No to Nukes

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Veronique de Rugy's argument in "No to Nukes" (July) that nuclear power should be abandoned because it is not cost-effective is absurd. The cost of delivered nuclear power is driven largely by the cost of building the plant, which in turn is based on capital costs and labor costs, which rise in proportion to construction times; these have been wildly inflated by government actions. 

Prior to 1971, the average time from groundbreaking to commencement of operation for a nuclear plant was four years; now it is 15 years. The increase is due to the National Environmental Protection Act, under which nuclear power projects have been subjected to constant delays caused by government bureaucrats who change engineering requirements during construction and legal harassment by organizations whose openly stated objective is to wreck the nuclear industry by driving up its costs.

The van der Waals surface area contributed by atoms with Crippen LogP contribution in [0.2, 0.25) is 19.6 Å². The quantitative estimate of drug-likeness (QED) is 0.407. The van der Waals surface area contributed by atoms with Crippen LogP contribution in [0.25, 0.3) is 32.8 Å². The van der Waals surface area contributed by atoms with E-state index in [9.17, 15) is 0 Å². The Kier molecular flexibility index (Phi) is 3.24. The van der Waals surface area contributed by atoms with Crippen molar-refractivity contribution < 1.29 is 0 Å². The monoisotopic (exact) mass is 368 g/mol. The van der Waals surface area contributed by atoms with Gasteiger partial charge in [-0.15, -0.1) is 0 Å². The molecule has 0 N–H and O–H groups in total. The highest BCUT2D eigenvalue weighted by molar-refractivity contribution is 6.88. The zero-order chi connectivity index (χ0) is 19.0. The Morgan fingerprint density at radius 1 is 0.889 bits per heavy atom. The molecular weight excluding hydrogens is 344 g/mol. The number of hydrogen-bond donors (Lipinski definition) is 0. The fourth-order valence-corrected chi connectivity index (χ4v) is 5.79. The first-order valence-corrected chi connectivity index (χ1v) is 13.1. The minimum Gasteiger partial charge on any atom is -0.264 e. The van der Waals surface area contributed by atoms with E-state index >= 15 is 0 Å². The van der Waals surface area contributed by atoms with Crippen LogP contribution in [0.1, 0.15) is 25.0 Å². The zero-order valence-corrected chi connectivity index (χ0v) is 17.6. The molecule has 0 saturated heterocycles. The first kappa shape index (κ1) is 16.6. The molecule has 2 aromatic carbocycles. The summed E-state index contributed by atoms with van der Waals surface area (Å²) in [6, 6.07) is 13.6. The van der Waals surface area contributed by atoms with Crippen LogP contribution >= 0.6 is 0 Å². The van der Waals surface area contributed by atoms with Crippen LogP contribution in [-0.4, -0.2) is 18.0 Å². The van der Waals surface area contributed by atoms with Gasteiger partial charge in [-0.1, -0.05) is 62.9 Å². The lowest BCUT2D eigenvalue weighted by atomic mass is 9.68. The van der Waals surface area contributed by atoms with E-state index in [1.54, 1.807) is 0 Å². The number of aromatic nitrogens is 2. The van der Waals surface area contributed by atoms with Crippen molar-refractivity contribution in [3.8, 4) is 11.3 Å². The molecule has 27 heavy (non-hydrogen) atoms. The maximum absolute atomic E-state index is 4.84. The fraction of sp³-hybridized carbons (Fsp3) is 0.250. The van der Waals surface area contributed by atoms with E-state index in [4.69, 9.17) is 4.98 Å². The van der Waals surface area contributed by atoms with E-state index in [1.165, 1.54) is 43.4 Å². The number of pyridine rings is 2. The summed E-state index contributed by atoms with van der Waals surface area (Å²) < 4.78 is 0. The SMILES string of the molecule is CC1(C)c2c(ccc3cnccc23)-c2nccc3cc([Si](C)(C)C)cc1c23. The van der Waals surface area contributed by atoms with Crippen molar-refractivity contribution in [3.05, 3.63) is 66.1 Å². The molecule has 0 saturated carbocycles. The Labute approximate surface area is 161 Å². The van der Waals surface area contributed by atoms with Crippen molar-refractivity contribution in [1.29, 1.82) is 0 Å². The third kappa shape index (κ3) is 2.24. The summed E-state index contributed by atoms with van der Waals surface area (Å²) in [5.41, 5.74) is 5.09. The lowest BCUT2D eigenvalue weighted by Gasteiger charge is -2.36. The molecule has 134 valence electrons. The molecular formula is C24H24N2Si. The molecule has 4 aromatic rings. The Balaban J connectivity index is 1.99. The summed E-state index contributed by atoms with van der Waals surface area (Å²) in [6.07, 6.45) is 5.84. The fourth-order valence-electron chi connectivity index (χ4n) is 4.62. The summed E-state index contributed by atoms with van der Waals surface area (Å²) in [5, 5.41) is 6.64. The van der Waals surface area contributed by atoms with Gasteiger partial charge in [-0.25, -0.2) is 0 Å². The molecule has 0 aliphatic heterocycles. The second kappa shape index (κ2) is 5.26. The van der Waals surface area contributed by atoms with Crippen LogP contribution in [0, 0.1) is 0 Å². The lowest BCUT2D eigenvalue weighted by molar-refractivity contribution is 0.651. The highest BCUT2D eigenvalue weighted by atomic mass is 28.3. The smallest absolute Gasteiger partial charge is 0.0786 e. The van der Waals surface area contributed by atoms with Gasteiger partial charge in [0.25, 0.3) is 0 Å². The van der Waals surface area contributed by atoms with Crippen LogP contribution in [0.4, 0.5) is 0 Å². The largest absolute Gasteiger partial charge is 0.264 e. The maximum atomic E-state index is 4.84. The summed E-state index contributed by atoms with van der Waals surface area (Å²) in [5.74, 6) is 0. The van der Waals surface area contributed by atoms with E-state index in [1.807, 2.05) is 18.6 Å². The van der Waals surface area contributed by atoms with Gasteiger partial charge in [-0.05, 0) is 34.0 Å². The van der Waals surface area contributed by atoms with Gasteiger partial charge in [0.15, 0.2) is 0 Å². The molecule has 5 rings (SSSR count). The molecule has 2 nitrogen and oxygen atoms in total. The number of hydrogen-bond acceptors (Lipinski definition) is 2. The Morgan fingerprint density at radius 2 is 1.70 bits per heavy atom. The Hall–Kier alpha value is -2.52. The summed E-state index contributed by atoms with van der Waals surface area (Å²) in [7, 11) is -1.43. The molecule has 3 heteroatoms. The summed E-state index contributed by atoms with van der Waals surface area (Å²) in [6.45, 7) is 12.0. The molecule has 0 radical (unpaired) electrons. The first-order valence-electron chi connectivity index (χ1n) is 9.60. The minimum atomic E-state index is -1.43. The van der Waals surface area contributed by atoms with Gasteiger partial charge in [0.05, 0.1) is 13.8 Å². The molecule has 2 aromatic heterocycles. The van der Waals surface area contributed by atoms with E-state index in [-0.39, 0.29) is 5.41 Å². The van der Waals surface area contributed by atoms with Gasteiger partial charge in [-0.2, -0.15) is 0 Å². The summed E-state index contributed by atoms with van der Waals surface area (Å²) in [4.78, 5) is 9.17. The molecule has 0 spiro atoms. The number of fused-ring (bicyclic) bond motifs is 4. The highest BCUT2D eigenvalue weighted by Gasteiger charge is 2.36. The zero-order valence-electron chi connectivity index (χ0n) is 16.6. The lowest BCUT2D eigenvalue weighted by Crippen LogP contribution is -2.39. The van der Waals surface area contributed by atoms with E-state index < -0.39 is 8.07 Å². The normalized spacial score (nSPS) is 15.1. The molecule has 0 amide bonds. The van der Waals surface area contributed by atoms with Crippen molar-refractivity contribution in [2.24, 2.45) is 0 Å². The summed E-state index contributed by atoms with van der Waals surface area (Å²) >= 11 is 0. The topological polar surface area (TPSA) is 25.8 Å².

Furthermore, capital costs have quadrupled due to endless additional requirements imposed by the Nuclear Regulatory Commission (NRC) without rational engineering justification. As a result of NRC interference, it has become nearly impossible for the nuclear industry to initiate improvements that might reduce their costs. 

Worst of all, in some cases the government has capriciously acted to revoke operating licenses for nuclear plants during construction, or even after they have been completed, thereby turning multibillion-dollar investments into total losses. In the face of the uncertainty created by such arbitrary destruction of private property, it is no wonder that few have been willing to invest in additional plants. 

Robert Zubrin

Lakewood, CO

The reason no nuclear power plants have been built in the last 30 years is fear. Americans are fearful of anything involving the word nuclear. That's why the medical scan originally called NMR (nuclear magnetic resonance) was renamed magnetic resonance imaging (MRI). Remove fear, and the playing field for nuclear energy would be reasonably level.

John Chase 

Palm Harbor, FL

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